The Wicked King
A heady blend of courtly double-crossing, Faerie lore, and toxic attraction swirls together in the sequel to The Cruel Prince (2018).
Five months after engineering a coup, human teen Jude is starting to feel the strain of secretly controlling King Cardan and running his Faerie kingdom. Jude’s self-loathing and anger at the traumatic events of her childhood (her Faerie “dad” killed her parents, and Faerie is not a particularly easy place even for the best-adjusted human) drive her ambition, which is tempered by her desire to make the world she loves and hates a little fairer. Much of the story revolves around plotting (the Queen of the Undersea wants the throne; Jude’s Faerie father wants power; Jude’s twin, Taryn, wants her Faerie betrothed by her side), but the underlying tension—sexual and political—between Jude and Cardan also takes some unexpected twists. Black’s writing is both contemporary and classic; her world is, at this point, intensely well-realized, so that some plot twists seem almost inevitable. Faerie is a strange place where immortal, multihued, multiformed denizens can’t lie but can twist everything; Jude—who can lie—is an outlier, and her first-person, present-tense narration reveals more than she would choose. With curly dark brown hair, Jude and Taryn are never identified by race in human terms.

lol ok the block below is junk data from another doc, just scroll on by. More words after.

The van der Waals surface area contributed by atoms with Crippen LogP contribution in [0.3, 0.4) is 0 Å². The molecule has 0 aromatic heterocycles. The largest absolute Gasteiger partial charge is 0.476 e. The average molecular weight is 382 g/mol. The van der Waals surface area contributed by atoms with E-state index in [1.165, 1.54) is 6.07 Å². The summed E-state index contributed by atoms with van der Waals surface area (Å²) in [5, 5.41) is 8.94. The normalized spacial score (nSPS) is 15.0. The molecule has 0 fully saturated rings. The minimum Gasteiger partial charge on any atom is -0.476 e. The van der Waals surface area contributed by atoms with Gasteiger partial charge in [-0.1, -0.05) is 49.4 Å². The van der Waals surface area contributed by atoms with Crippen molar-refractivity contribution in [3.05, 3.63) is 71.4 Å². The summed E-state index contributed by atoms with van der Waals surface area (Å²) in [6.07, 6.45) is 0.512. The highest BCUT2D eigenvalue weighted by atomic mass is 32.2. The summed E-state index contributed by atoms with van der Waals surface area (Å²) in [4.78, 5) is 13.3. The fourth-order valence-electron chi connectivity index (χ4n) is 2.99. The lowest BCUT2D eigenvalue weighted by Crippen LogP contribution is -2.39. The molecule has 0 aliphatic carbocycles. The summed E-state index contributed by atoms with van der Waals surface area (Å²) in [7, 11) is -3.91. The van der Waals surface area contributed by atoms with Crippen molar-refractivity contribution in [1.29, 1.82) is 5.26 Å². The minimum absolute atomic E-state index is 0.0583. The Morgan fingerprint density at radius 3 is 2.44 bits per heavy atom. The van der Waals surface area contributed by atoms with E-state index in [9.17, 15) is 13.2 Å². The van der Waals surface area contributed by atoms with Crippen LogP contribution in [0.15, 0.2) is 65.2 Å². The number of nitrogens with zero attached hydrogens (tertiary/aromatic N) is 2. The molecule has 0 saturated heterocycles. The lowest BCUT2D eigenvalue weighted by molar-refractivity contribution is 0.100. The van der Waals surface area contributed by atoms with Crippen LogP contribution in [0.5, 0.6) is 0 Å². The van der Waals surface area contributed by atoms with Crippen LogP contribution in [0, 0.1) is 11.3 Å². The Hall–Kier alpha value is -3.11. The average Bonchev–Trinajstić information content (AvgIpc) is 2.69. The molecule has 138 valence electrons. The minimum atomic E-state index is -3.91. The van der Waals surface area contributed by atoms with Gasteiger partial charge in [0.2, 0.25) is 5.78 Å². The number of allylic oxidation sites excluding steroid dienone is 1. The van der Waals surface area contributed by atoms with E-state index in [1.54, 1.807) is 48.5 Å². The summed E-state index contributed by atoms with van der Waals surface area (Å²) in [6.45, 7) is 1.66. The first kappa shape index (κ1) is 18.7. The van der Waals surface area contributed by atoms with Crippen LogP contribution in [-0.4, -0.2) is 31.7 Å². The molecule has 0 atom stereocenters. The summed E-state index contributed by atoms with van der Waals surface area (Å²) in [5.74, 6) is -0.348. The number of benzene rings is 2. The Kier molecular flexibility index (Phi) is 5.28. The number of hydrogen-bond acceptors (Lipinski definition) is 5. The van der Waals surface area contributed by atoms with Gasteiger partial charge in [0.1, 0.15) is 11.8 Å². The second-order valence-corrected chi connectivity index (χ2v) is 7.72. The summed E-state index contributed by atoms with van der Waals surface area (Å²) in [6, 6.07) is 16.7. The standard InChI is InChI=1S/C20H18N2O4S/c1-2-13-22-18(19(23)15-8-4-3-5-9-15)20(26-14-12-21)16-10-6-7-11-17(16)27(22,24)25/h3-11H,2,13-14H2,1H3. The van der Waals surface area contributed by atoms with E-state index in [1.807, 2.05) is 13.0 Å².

A rare second volume that surpasses the first, with, happily, more intrigue and passion still to come.
This second in a series neatly avoids the second-book slump; readers of the planned trilogy’s first volume will be expecting plot twists, so it’s even more impressive that this manages to stay one step ahead of its readers. Black expands the reaches of her brutally beautiful world and the depths of her deadly, vulnerable characters, and the employ of yet another cliff-hanger ending will leave readers agonized. A sinister, singular thrill.
—Booklist, Starred Review
An epic saga of palace intrigue and deception